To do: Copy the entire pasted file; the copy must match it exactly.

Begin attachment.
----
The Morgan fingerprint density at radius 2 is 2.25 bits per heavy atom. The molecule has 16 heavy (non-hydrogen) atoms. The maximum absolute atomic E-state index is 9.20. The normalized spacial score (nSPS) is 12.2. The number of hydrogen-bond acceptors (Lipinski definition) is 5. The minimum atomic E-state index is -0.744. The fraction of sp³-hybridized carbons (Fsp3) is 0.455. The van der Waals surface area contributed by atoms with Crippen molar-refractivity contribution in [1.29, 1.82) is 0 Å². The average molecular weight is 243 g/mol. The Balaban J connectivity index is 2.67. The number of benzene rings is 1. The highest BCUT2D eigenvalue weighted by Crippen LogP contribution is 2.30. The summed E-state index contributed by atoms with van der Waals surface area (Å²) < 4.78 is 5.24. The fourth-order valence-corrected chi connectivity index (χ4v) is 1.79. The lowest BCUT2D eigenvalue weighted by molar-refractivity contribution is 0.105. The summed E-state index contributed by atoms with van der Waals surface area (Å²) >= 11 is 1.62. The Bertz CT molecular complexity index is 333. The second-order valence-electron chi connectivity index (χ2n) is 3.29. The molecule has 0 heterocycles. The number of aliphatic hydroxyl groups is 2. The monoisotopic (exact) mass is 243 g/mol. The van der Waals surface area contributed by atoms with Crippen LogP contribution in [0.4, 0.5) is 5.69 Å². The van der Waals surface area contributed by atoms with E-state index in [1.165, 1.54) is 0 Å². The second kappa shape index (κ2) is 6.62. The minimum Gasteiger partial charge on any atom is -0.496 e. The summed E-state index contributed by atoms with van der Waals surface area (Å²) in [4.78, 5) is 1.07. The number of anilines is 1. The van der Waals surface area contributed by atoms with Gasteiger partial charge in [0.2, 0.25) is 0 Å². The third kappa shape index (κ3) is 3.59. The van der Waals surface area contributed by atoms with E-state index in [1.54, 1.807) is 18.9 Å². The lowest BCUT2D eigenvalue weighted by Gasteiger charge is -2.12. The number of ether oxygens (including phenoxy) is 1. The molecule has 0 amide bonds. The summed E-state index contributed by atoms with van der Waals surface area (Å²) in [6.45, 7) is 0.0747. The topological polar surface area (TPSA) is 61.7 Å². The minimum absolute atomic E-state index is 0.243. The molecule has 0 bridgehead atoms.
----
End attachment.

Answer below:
The Morgan fingerprint density at radius 2 is 2.25 bits per heavy atom. The molecule has 16 heavy (non-hydrogen) atoms. The maximum absolute atomic E-state index is 9.20. The normalized spacial score (nSPS) is 12.2. The number of hydrogen-bond acceptors (Lipinski definition) is 5. The minimum atomic E-state index is -0.744. The fraction of sp³-hybridized carbons (Fsp3) is 0.455. The van der Waals surface area contributed by atoms with Crippen molar-refractivity contribution in [1.29, 1.82) is 0 Å². The average molecular weight is 243 g/mol. The Balaban J connectivity index is 2.67. The number of benzene rings is 1. The highest BCUT2D eigenvalue weighted by Crippen LogP contribution is 2.30. The summed E-state index contributed by atoms with van der Waals surface area (Å²) < 4.78 is 5.24. The fourth-order valence-corrected chi connectivity index (χ4v) is 1.79. The lowest BCUT2D eigenvalue weighted by molar-refractivity contribution is 0.105. The summed E-state index contributed by atoms with van der Waals surface area (Å²) >= 11 is 1.62. The Bertz CT molecular complexity index is 333. The second-order valence-electron chi connectivity index (χ2n) is 3.29. The molecule has 0 heterocycles. The number of aliphatic hydroxyl groups is 2. The monoisotopic (exact) mass is 243 g/mol. The van der Waals surface area contributed by atoms with Crippen LogP contribution in [0.4, 0.5) is 5.69 Å². The van der Waals surface area contributed by atoms with E-state index in [1.165, 1.54) is 0 Å². The second kappa shape index (κ2) is 6.62. The minimum Gasteiger partial charge on any atom is -0.496 e. The summed E-state index contributed by atoms with van der Waals surface area (Å²) in [4.78, 5) is 1.07. The number of anilines is 1. The van der Waals surface area contributed by atoms with Gasteiger partial charge in [0.2, 0.25) is 0 Å². The third kappa shape index (κ3) is 3.59. The van der Waals surface area contributed by atoms with E-state index in [1.54, 1.807) is 18.9 Å². The lowest BCUT2D eigenvalue weighted by Gasteiger charge is -2.12. The number of ether oxygens (including phenoxy) is 1. The molecule has 0 amide bonds. The summed E-state index contributed by atoms with van der Waals surface area (Å²) in [6.45, 7) is 0.0747. The topological polar surface area (TPSA) is 61.7 Å². The minimum absolute atomic E-state index is 0.243. The molecule has 0 bridgehead atoms.